Following last year’s release all three Surviving Hope novels are now available,
and I just got my own physical copies featuring their new covers.
I love them and it made me muse on an old post from three years ago.
What have you discovered beneath?
Writing teaches you a great deal about life, it purges, inspires, enthrals, and opens your mind, and you learn things about yourself. This series – Beneath the Rainbow, Beneath the Old Oak, and Beneath the Distant Star – saw much of myself come to the fore as I wrote about the lives of three girls and the events that permeated their souls and families. What have I discovered?
Beneath the Rainbow… The first book in the series follows Freya after a tragic accident and her desire to achieve her dreams. How important are your dreams? J R R Tolkien said A single dream is more powerful than a thousand realities. I concur. Your dreams and what you do with them will define you.
Imagine a life without wishes and goals and the desire to achieve? I’d feel as if I’d lost my very soul if I had no dreams to chase. Old Thomas has a dream that appears pointless and unachievable, but Freya longs to help him and he quips “It’s those silly dreams that keep us alive.”
I began life as a contemplative dreamer… a quiet, shy child with an imagination that spanned so many ideas. It took until I was thirty to turn those gossamer dreams into concrete goals, but I did, and now I’m working hard to keep those dreams-turned-goals alive!
There is a difference between dreams and goals. Putting something in writing or into action changes the aspect of a dream into something solid.
Choose to put your dreams into action, choose to make them happen. Dreams are messages from your heart to chase and work towards to help you grow and become who you’re meant to be.
Beneath the Old Oak… In the second book Meg has grown up with an erratic mother and her life begins to fall apart as her mother unravels. She seeks solace beneath the wide arcing branches of an ancient oak. I’ve learned that nature is my first port of call to help my mental and emotional health. I go to nature to be soothed and healed and to have my senses put in order said John Burroughs.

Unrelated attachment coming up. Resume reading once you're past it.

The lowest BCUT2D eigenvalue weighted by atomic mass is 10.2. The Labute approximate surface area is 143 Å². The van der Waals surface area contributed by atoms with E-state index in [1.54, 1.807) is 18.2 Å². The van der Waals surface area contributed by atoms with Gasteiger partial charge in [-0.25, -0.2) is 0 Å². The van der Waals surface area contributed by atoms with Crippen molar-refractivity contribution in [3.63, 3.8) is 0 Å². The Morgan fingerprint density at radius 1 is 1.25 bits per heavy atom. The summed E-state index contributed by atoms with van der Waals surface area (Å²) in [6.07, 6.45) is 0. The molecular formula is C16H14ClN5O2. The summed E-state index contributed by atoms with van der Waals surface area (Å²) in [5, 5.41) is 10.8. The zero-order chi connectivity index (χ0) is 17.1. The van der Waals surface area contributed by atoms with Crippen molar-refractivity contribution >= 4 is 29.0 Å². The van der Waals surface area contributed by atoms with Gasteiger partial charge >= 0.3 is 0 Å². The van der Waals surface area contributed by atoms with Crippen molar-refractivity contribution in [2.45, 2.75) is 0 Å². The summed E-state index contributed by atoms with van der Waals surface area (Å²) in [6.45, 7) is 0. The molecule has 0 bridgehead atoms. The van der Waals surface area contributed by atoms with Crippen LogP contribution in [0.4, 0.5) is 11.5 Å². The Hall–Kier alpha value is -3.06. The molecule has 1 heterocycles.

Trees are my solace, from providing my grounding stim – acorn cups – to allowing me time to rearrange my head when I’m overwhelmed. Both oak trees and willows speak to me and both appear in my books. Trees stand as sentinels, strength emanating from their trunks and boughs, and life – a constant rotation with the seasons – in their blossom and leaves.
How can you not be inspired by trees? I’ve visited Sherwood Forest several times and I’m always emotionally affected by the Major Oak. It’s thought to be between 800 and 1,000 years old and is a sight to behold. It’s so large its boughs and branches are held up with supports, and you cannot walk about its 10m (33ft) girth because its aged root system is so fragile and constant footsteps would damage the ground.
The other oak that serves as my muse lives in Green Castle Woods, close to my home, and is small and broken, but every year it overcomes its hollow trunk and flourishes with leaves and acorns. Trees like this fill me with awe as I wonder at all the history they’ve seen. It makes perfect sense to me that Meg could find answers beneath her old oak.
Beneath the Distant Star… the final book in the trilogy finds Jasmine fighting to become herself as she battles the ghost of a sister she no longer remembers. The stars stimulate my mind with both wonder and ideas. If I need to remind myself of miracles, and marvels, and the need to dream I just have to look at the stars.
My favourite constellation will always be Orion, the Hunter. It’s the first formation my dad ever taught me and the one I always look for. You’ll recognise names of Orion’s stars, his shoulders are made up Betelgeuse (one of the largest stars known to us) and Bellatrix, right and left respectively. The Orion Nebula – a mass of dust, hydrogen, helium, and other ionized gases – is a stunning cluster and makes up the middle star in his sword which hangs from his belt made up of the nebula and two stars. The Orion Nebula is 1,600 light-years from earth, and seen through a telescope is astoundingly beautiful. Finally, Rigel, the Hunter’s left knee is a blue supergiant and the brightest star in the constellation.
When Jasmine stares up at the stars she tries to harness their light and pull hope into the darkness of her world.
The stars spread across the inky night sky give me hope and something to reach for. Though my soul may set in darkness, it will rise in perfect light; I have loved the stars too fondly to be fearful of the night – Sarah Williams’ quote lives right in my heart. I live for reaching, for compassion, for uniting the world, a bit like the Star Trek Federation. I have never seen our world as individual countries; as places to build walls and to live separately. I believe in unity and harmony, and the stars give me hope that maybe one day that’s how we’ll all live – together.
So, these three books have inspired hope both with the grounding nature of trees and the celestial shooting stars of reaching for hopes and dreams.
Find out what Freya discovered Beneath the Rainbow,
What Meg found Beneath the Old Oak,
And what Jasmine searched for Beneath the Distant Star…
What will you find?